Photo by: A. Shamandour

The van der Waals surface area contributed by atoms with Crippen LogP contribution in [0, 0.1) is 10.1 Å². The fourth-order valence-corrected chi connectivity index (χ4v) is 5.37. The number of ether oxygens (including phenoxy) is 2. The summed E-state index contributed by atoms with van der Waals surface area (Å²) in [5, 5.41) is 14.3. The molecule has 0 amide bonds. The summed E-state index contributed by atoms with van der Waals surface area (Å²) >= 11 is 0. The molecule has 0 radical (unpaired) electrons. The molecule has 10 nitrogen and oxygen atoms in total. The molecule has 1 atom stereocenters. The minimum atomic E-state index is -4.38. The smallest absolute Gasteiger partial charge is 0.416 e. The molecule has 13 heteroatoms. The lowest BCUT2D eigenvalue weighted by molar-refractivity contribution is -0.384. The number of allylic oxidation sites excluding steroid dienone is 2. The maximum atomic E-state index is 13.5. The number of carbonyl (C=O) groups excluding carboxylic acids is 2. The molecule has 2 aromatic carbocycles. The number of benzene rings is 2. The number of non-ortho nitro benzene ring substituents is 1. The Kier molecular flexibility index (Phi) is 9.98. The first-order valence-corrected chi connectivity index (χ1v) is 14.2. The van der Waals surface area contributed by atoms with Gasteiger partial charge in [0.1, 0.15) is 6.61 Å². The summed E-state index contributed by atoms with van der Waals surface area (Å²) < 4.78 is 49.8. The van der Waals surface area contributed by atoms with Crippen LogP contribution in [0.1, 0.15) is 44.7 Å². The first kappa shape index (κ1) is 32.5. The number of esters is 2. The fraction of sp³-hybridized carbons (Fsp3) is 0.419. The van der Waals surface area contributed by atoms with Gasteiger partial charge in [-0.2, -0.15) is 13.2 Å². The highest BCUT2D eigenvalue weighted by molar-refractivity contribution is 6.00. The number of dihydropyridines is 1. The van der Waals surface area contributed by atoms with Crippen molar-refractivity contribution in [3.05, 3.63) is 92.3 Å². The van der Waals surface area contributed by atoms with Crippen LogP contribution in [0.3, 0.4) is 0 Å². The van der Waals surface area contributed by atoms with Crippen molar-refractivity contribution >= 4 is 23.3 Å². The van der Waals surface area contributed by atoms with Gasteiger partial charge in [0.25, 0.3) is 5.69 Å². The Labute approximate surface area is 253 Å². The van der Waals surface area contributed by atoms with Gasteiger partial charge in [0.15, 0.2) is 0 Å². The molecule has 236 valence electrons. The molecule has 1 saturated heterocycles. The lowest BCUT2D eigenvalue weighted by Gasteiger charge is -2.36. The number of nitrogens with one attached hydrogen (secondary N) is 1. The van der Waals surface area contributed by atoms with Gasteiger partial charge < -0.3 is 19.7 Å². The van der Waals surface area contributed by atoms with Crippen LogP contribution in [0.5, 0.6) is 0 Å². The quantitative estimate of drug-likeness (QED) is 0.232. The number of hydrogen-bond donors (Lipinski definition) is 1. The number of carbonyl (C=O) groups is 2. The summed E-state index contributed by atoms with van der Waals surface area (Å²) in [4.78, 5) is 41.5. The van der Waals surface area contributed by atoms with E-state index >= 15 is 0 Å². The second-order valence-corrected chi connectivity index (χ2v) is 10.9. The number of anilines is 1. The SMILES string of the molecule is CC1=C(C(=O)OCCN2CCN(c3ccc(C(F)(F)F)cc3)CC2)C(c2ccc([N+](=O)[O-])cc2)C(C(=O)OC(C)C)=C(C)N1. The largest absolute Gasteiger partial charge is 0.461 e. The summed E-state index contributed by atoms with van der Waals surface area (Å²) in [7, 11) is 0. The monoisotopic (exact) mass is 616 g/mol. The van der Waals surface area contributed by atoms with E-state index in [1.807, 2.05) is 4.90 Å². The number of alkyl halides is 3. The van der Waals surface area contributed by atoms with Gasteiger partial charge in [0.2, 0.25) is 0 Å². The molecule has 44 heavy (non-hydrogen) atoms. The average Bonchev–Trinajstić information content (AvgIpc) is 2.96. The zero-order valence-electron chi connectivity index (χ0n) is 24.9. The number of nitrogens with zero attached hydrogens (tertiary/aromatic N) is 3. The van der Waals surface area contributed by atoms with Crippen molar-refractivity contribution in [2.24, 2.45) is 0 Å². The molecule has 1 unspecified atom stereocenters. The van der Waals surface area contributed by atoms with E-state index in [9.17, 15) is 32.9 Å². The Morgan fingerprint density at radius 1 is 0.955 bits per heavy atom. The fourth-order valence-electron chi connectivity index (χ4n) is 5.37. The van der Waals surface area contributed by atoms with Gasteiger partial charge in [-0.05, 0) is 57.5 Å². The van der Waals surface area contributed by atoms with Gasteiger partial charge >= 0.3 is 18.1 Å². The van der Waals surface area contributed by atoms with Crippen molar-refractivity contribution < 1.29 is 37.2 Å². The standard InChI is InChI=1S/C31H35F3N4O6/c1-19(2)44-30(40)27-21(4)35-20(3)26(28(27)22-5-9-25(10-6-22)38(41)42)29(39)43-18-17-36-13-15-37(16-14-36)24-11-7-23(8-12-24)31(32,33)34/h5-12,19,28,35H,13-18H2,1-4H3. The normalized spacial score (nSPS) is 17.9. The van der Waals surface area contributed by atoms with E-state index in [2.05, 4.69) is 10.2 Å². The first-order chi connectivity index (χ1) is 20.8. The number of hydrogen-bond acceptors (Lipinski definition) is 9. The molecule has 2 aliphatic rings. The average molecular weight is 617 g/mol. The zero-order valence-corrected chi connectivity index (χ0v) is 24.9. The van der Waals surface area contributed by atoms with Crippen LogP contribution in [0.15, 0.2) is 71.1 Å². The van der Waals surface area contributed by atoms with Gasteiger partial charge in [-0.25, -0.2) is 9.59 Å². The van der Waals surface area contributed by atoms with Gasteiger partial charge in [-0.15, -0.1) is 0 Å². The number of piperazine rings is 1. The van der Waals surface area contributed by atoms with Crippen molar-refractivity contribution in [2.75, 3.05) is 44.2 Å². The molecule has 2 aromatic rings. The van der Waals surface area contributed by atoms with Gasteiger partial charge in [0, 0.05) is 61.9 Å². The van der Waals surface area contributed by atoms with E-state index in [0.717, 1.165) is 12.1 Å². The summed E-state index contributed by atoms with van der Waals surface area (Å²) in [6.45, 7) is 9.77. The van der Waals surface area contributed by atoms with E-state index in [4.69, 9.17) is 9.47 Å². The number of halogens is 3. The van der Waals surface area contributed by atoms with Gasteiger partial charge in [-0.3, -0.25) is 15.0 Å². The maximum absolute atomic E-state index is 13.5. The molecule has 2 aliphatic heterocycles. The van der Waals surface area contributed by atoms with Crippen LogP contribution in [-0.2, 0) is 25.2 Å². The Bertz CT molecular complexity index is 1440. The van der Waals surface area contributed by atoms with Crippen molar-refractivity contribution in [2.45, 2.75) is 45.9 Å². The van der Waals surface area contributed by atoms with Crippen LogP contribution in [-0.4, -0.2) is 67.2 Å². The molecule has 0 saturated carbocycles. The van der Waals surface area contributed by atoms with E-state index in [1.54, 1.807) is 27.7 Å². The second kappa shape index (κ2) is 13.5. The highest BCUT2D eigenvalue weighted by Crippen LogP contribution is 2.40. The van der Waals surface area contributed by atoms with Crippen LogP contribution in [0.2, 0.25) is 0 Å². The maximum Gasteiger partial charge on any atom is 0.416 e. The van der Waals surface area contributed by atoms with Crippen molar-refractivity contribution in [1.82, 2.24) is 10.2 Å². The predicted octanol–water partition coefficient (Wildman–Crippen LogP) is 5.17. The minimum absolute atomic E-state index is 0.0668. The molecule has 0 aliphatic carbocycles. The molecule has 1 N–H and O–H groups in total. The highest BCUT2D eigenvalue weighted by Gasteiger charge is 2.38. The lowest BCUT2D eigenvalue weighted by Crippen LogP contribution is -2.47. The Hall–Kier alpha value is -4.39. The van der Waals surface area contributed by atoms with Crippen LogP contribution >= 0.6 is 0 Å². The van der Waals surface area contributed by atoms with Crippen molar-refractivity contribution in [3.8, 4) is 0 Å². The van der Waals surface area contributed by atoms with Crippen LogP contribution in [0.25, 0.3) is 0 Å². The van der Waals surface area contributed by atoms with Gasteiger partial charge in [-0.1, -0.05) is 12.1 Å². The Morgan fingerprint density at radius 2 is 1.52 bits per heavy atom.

The beluga or white whale, Delphinapterus leucas, is an Arctic and sub-Arctic cetacean. It is one of two members of the family Monodontidae, along with the narwhal, and the only member of the genus Delphinapterus. This marine mammal is commonly referred to simply as the melonhead, beluga or sea canary due to its high-pitched twitter. It is adapted to life in the Arctic, so has a number of anatomical and physiological characteristics that differentiate it from other cetaceans. Amongst these are its unmistakable all-white colour and the absence of a dorsal fin. It possesses a distinctive protuberance at the front of its head which houses an echolocation organ called the melon, which in this species is large and plastic (deformable). The beluga’s body size is between that of a dolphin’s and a true whale’s, with males growing up to 5.5 m (18 ft) long and weighing up to 1,600 kg (3,500 lb). This whale has a stocky body; it has the greatest percentage of blubber. Its sense of hearing is highly developed and it possesses echolocation, which allows it to move about and find blowholes under sheet ice. Belugas are gregarious and they form groups of up to 10 animals on average, although during the summer months, they can gather in the hundreds or even thousands in estuaries and shallow coastal areas. They are slow swimmers, but they can dive down to 700 m (2,300 ft) below the surface. They are opportunistic feeders and their diets vary according to their locations and the season. They mainly eat fish, crustaceans and other deep-sea invertebrates. The majority of belugas live in the arctic and the seas and coasts around North America, Russia and Greenland; their worldwide population is thought to number around 150,000 individuals. They are migratory and the majority of groups spend the winter around the arctic ice cap; but when the sea ice melts in summer, they move to warmer river estuaries and coastal areas. Some populations are sedentary and do not migrate over great distances during the year. The native peoples of North America and Russia have hunted belugas for many centuries. They were also hunted commercially during the 19th century and part of the 20th century. Whale hunting has been under international control since 1973. Currently, only certain Inuit groups are allowed to carry out subsistence hunting of belugas. Other threats include natural predators (polar bears and killer whales), contamination of rivers, and infectious diseases. From a conservation perspective, the beluga was placed on the International Union for Conservation of Nature’s Red List in 2008 as being "near threatened"; however, the subpopulation from the Cook Inlet in Alaska is considered Critically Endangered and is under the protection of the United States' Endangered Species Act. Of seven Canadian beluga populations, the two inhabiting eastern Hudson Bay and Ungava Bay are listed as endangered. Belugas are one of the cetaceans most commonly kept in captivity in aquaria and wildlife parks in North America, Europe and Asia; they are popular with the public due to their colour and expressivity.